Enjoying your Christmas tree to its fullest

People with artificial trees often have them up and decorated the first of December. Some real trees might last that long but chances are that many of the needles would have fallen off by Christmas.

People with artificial trees often have them up and decorated the first of December. Some real trees might last that long but chances are that many of the needles would have fallen off by Christmas.

Trees that are cut down locally are native white spruce, black spruce and lodge pole pine. Permits are available through Alberta Sustainable Resources and convenience stores in Western Alberta. A $5 permit allows the holder to go to the West Country to Crown land and cut three trees from specific areas: ditches, right-of-ways or under powerlines.

White spruce are easily recognized by their short stiff needles.

Black spruce looks similar to white spruce when they are young. As they mature the black spruce have longer spaces between branches giving it a straggly appearance. Black spruce trees grow in wet swampy areas.

Lodgepole pines have long needles and branches that always point upwards. Their stem is usually visible as their branches have not been trimmed into a matted cone.

For those that find it easier to purchase a tree, most Christmas tree outlets have been in operation since the beginning of December. Many of the trees on these lots come from growing fields in British Columbia, Ontario of the United States. Trees on lots are not usually native to Alberta.

Balsam fir tends to be the most sought after tree. It has dark green foliage and holds its fragrance for most of the season. Growers like them as they require little if any pruning.

Douglas fir are also popular with growers and consumers. Their needles are similar to those of the Balsam Fir; short, flat and soft. Many people will not differentiate between the two types of fir trees.

Scotts Pine and Eastern Pine both have very long needles. These trees are pruned into a solid cone shape. Decorations sit on the outer edge of this tree.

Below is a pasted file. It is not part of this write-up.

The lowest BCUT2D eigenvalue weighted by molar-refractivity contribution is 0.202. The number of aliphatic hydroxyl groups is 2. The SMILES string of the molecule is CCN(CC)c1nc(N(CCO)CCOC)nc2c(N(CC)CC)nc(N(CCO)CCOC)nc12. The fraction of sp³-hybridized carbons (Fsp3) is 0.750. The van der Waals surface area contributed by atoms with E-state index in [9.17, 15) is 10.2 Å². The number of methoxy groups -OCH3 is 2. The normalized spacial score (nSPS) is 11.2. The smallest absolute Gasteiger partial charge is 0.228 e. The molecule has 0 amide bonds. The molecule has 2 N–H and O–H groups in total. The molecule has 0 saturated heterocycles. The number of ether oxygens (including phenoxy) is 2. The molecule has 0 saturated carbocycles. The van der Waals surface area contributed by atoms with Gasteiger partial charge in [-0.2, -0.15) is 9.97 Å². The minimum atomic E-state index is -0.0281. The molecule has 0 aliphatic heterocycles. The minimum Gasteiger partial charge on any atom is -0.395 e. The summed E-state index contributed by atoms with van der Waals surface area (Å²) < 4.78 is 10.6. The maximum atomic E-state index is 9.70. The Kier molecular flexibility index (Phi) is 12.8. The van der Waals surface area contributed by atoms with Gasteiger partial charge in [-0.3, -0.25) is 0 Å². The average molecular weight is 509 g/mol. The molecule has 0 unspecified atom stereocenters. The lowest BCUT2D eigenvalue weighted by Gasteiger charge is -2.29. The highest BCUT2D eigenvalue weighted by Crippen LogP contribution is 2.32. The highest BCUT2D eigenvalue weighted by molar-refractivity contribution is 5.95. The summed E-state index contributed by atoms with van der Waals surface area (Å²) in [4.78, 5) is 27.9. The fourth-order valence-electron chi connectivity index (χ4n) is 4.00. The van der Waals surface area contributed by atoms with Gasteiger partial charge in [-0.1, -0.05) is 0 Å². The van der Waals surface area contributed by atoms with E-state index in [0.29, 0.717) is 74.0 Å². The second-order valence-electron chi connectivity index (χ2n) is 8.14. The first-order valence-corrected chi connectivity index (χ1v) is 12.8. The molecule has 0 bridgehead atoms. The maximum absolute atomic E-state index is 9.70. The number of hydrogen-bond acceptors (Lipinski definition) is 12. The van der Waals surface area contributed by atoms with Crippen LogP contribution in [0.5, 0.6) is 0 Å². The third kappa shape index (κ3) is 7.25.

The cost of the trees, reflect the work that went into growing and maintaining them as well as the cost of transportation. The trees are planted, watered, weeded, pruned and fertilized to ensure that they are the correct shape and make it to the market as soon as possible.

When choosing a tree, shape and size is a major consideration. The condition of the tree is also very important.

Before buying a tree on a lot, unwrap it pulling branches down to find the trees’ shape.

It is hard to discover missing branches and flat sides if all the branches are wrapped upwards.

Check to see if the tree is dry. Are the needles dry and falling off?

If in doubt, drop the tree on its stump and look for lost green needles.

Check to see if the branches are flexible. Branches are brittle if it is bitterly cold outside or if the tree is dry. Trees dry out quickly once they are in a heated area. Starting with one that is already dry means that more needles will be gone by the time the Christmas season is over.

As soon as the tree is brought home, re-cut the stem and place it in water. Trees like all plants will attempt to seal the bottom of a cut stem to stop the loss of sap. This action also stops the upward flow of water. Making a new cut will allow the tree to take up more liquid.

Store the tree in a cool shady area until it is to be placed in the house. Once in the house it should be placed away from air registers, fireplace and direct sunlight.

Ensure that the tree has water at all times or the tree will block tubes and not take up water for the rest of the season. A properly cared for, fresh, tree will last the holiday season with minor needle loss.

Linda Tomlinson is a horticulturalist and educator living in Rocky Mountain House. You can contact her at your_garden@hotmail.com